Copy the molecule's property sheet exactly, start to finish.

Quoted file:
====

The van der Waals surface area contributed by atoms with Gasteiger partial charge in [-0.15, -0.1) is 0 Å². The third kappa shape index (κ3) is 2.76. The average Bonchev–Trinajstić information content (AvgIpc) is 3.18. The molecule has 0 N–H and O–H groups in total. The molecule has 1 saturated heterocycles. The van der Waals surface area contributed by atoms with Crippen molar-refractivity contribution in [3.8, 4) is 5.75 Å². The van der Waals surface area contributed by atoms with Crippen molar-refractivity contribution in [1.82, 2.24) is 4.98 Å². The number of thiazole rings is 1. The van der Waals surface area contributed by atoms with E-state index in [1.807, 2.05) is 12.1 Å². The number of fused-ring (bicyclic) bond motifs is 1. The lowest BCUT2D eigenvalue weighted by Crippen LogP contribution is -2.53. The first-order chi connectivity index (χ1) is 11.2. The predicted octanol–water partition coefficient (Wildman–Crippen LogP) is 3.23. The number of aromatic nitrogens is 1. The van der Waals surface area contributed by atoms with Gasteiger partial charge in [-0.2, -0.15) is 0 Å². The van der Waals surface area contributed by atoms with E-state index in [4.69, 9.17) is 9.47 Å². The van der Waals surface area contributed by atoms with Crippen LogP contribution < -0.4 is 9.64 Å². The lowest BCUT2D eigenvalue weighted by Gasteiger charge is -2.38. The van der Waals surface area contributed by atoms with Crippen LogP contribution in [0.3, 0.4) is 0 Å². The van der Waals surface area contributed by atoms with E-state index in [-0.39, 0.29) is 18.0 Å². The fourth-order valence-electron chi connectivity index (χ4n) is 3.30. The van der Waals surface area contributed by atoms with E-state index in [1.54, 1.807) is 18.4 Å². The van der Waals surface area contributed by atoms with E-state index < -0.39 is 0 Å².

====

The van der Waals surface area contributed by atoms with Gasteiger partial charge in [-0.15, -0.1) is 0 Å². The third kappa shape index (κ3) is 2.76. The average Bonchev–Trinajstić information content (AvgIpc) is 3.18. The molecule has 0 N–H and O–H groups in total. The molecule has 1 saturated heterocycles. The van der Waals surface area contributed by atoms with Crippen molar-refractivity contribution in [3.8, 4) is 5.75 Å². The van der Waals surface area contributed by atoms with Crippen molar-refractivity contribution in [1.82, 2.24) is 4.98 Å². The number of thiazole rings is 1. The van der Waals surface area contributed by atoms with E-state index in [1.807, 2.05) is 12.1 Å². The number of fused-ring (bicyclic) bond motifs is 1. The lowest BCUT2D eigenvalue weighted by Crippen LogP contribution is -2.53. The first-order chi connectivity index (χ1) is 11.2. The predicted octanol–water partition coefficient (Wildman–Crippen LogP) is 3.23. The number of aromatic nitrogens is 1. The van der Waals surface area contributed by atoms with Gasteiger partial charge in [-0.2, -0.15) is 0 Å². The van der Waals surface area contributed by atoms with E-state index in [4.69, 9.17) is 9.47 Å². The van der Waals surface area contributed by atoms with Crippen LogP contribution < -0.4 is 9.64 Å². The lowest BCUT2D eigenvalue weighted by Gasteiger charge is -2.38. The van der Waals surface area contributed by atoms with Crippen LogP contribution in [0.3, 0.4) is 0 Å². The van der Waals surface area contributed by atoms with E-state index in [-0.39, 0.29) is 18.0 Å². The fourth-order valence-electron chi connectivity index (χ4n) is 3.30. The van der Waals surface area contributed by atoms with E-state index in [1.54, 1.807) is 18.4 Å². The van der Waals surface area contributed by atoms with E-state index < -0.39 is 0 Å².